Wednesday, March 18, 2009

California’s Public Utilities Commission plans to develop solar thermal generation

California’s Public Utilities Commission (CPUC) has approved plans to develop up to 245 MW of concentrating solar thermal generation in the state, under the terms of a deal between Edison International unit Southern California Edison (SCE) and plant developer eSolar.

The decision follows a 20-year power purchase agreement between Edison and eSolar for output from the facility, signed in June. CPUC approval allows Edison to recover the costs from consumers.

To be built in Kern County, the plant is to be financed by Google.org, Idealab and Oak Investment Partners.

In related news, First Solar, Inc. says it has completed a 2 MW PV installation for SCE which is installed on the rooftop of a commercial building in Fontana, California. This is the first project in SCE’s announced plan to install 250 MW of solar generating capacity on large commercial rooftops throughout Southern California over the next five years. Overall, the programme is expected to see some 150 solar installations developed across the state.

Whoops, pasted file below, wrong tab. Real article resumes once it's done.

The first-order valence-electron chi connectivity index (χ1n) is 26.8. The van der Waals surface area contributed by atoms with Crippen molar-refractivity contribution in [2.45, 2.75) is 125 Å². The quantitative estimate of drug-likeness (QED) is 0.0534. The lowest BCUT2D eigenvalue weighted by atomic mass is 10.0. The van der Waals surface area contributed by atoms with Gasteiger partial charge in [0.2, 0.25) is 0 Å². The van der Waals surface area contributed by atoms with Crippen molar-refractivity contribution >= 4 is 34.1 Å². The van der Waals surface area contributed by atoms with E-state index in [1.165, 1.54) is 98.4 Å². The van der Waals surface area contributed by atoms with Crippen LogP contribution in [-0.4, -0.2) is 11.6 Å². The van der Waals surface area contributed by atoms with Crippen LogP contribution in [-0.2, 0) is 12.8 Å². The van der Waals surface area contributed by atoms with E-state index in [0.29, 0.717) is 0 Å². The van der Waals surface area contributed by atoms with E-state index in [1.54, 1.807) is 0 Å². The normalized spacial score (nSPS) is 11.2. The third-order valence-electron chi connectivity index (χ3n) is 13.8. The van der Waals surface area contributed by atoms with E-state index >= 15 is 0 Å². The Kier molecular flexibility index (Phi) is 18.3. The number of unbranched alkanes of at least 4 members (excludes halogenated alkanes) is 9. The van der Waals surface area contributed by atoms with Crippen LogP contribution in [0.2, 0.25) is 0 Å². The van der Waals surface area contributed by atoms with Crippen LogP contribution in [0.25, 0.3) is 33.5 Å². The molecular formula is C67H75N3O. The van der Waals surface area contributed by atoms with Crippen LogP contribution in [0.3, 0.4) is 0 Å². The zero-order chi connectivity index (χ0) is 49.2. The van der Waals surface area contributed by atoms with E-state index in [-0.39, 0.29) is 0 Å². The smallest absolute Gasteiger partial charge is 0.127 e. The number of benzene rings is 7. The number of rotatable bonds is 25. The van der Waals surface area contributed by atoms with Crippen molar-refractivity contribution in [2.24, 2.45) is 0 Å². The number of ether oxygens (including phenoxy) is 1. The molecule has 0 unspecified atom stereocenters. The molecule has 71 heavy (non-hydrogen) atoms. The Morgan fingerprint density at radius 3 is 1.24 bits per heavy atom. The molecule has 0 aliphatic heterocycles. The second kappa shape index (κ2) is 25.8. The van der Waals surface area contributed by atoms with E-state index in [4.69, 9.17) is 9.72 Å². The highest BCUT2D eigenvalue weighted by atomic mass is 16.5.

The distribution warehouse roof selected as the first installation site has been fitted with 33,700 thin-film solar panels making it the largest single rooftop solar PV array in California. First Solar engineered the system, manufactured the modules and supplied balance-of-system equipment.

Under a formal bid process, SCE has also announced the selection of First Solar for the second project of its 250 MW rooftop initiative, a 1 MW project installed on a commercial building in Chino owned by the Multi-Employer Property Trust.

Ted Craver, chairman and CEO of SCE parent company Edison International said: ‘A programme of this scale could transform solar generation, helping bring costs down and providing us with another important way to meet the environmental challenges of the future.’

Governor Arnold Schwarzenegger said: ‘Edison’s rooftop plan is the nation’s largest solar installation programme by a utility.’